A Call for Accountability
The European Union is first and foremost a community of values and a community of law. If national governments refuse to accept the common rules and standards, and if they do not recognise the authority of the independent arbiter, the EU will cease to function. It is the task of the European Commission to ensure that all members respect the rules.
Last week’s decision of the Commission to approve the Polish national plan for the Recovery and Resilience Fund is not in line with that task. The “milestones” fall short of what has been demanded by the European Court of Justice, and they do not address the refusal to recognise the primacy of EU law and the authority of the ECJ by the Polish authorities. The decision also completely ignores all resolutions by the European Parliament, the rulings of the ECJ and the Article 7 procedure launched by the Commission itself.
Moreover, statements by the Polish Prime Minister; the Chair of the Council of the Judiciary; and reporting by government-aligned public television in response to the Commission decision, make it crystal clear that the Polish government has no intention to seriously implement the “milestones”, let alone fully restore the independence of the judiciary. The remedies that have so far been announced are largely cosmetic.
The Von der Leyen Commission made its decision with unprecedented and public dissent coming from five Commissioners, including the two First Vice Presidents and the two Commissioners holding the specific portfolio of the rule of law. They are concerned that the “Milestones” are insufficient to resolve all the rule of law concerns, and they fear that the implementation will not be assessed with the necessary rigour. This effectively means that five key Commissioners have lost confidence in the Commission President to act as the Guardian of the Treaties.
The responsibility of the European Council for the current situation must not be overlooked. This body has been remarkably silent so far. In the past twelve years it has disgraced itself by failing spectacularly at addressing rule of law violations from its members. In this case there may even be a cynical trade-off: tacit support for letting the Polish government off the hook and disbursing the 35 billion, in return for lifting the Polish veto against certain files that have been blocked.
Some consider it not appropriate to be critical towards the Commission in times of crisis, as such times require political stability. When the leadership has resulted in public divisions within the College, alienation of the European Parliament, erosion of the authority of the ECJ, and a boost for autocracy in Europe, it begs the question if this leadership contributes to stability, or rather weakens it. President Von der Leyen chose the timing and the substance of the decision, and in doing so she has created a major political problem.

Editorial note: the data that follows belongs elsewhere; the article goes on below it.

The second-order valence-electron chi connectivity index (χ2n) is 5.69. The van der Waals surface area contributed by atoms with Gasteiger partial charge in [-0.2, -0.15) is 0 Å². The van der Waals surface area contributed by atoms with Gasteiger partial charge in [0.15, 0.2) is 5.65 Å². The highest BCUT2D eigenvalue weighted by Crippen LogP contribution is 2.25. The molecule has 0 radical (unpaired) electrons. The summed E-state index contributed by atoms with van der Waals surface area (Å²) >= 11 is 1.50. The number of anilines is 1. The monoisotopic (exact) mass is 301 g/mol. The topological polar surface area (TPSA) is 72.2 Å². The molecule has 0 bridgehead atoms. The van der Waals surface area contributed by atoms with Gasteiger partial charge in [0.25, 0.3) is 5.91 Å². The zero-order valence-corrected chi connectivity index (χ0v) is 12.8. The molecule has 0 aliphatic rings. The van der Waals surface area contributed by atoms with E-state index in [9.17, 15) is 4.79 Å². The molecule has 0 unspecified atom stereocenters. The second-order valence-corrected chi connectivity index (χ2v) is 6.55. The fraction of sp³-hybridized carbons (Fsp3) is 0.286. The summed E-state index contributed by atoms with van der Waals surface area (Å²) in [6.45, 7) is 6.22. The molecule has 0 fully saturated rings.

It is the task of the European Parliament to hold the Commission to account. In the interest of the EU as a whole, Parliament has the duty to ensure that the Commission carries out its tasks, and be critical when it doesn’t. A critical Parliament is never the problem, but a silent Parliament is. Instead the pressure should be on the President of the Commission and on the Polish government to ensure that there is full compliance with the rule of law; now and in the future.
The responsibility for solving the situation lies fully with the Polish government and with the European Commission. The Polish government must comply fully and permanently with all ECJ rulings and it must acknowledge the primacy of EU law. As long as these criteria have not been met, the European Commission should not make any payment. (To be clear: funding for the reception of refugees by Poland shall not be affected, as Europe will stand in full solidarity with the Polish people). Should the Commission proceed to disburse payments before all criteria have been met, the European Parliament should withdraw its confidence and vote a motion of censure. The European Parliament cannot dismiss individual Commissioners, but insofar as individual responsability for the current situation can be attributed, in my view it falls to the failing leadership.
For all the reasons mentioned above, and in line with the motion adopted at the ALDE Party conference on June 4th, together with my colleagues Verhofstadt and Garicano, I have launched the call for signatures for a motion of censure against the Von der Leyen Commission.